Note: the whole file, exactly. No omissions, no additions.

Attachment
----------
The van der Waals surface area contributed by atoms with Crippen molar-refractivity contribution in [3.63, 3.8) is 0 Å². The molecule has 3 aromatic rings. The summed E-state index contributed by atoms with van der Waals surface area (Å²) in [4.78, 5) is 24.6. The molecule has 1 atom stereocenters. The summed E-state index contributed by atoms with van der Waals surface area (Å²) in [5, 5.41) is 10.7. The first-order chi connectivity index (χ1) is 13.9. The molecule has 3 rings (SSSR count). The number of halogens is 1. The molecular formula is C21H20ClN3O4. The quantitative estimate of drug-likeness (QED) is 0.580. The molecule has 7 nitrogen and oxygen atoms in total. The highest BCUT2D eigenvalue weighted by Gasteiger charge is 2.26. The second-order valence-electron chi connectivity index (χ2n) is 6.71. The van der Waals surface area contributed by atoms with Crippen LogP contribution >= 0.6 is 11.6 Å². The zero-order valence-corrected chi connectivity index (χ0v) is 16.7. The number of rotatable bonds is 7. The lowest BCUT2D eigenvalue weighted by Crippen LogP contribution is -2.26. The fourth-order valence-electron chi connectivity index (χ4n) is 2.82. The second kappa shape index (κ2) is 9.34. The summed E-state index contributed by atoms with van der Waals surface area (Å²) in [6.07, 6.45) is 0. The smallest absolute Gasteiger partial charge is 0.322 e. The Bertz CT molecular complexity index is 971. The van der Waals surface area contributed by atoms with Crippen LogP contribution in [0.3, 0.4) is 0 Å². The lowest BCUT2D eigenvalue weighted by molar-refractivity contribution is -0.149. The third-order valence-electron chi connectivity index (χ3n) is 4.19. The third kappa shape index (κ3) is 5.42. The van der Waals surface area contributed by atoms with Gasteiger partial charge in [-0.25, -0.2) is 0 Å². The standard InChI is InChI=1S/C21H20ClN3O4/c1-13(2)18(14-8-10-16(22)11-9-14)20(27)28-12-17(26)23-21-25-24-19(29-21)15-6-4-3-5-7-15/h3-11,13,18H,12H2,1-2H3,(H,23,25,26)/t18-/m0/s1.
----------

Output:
The van der Waals surface area contributed by atoms with Crippen molar-refractivity contribution in [3.63, 3.8) is 0 Å². The molecule has 3 aromatic rings. The summed E-state index contributed by atoms with van der Waals surface area (Å²) in [4.78, 5) is 24.6. The molecule has 1 atom stereocenters. The summed E-state index contributed by atoms with van der Waals surface area (Å²) in [5, 5.41) is 10.7. The first-order chi connectivity index (χ1) is 13.9. The molecule has 3 rings (SSSR count). The number of halogens is 1. The molecular formula is C21H20ClN3O4. The quantitative estimate of drug-likeness (QED) is 0.580. The molecule has 7 nitrogen and oxygen atoms in total. The highest BCUT2D eigenvalue weighted by Gasteiger charge is 2.26. The second-order valence-electron chi connectivity index (χ2n) is 6.71. The van der Waals surface area contributed by atoms with Crippen LogP contribution >= 0.6 is 11.6 Å². The zero-order valence-corrected chi connectivity index (χ0v) is 16.7. The number of rotatable bonds is 7. The lowest BCUT2D eigenvalue weighted by Crippen LogP contribution is -2.26. The fourth-order valence-electron chi connectivity index (χ4n) is 2.82. The second kappa shape index (κ2) is 9.34. The summed E-state index contributed by atoms with van der Waals surface area (Å²) in [6.07, 6.45) is 0. The smallest absolute Gasteiger partial charge is 0.322 e. The Bertz CT molecular complexity index is 971. The van der Waals surface area contributed by atoms with Crippen LogP contribution in [0.3, 0.4) is 0 Å². The lowest BCUT2D eigenvalue weighted by molar-refractivity contribution is -0.149. The third-order valence-electron chi connectivity index (χ3n) is 4.19. The third kappa shape index (κ3) is 5.42. The van der Waals surface area contributed by atoms with Gasteiger partial charge in [-0.25, -0.2) is 0 Å². The standard InChI is InChI=1S/C21H20ClN3O4/c1-13(2)18(14-8-10-16(22)11-9-14)20(27)28-12-17(26)23-21-25-24-19(29-21)15-6-4-3-5-7-15/h3-11,13,18H,12H2,1-2H3,(H,23,25,26)/t18-/m0/s1.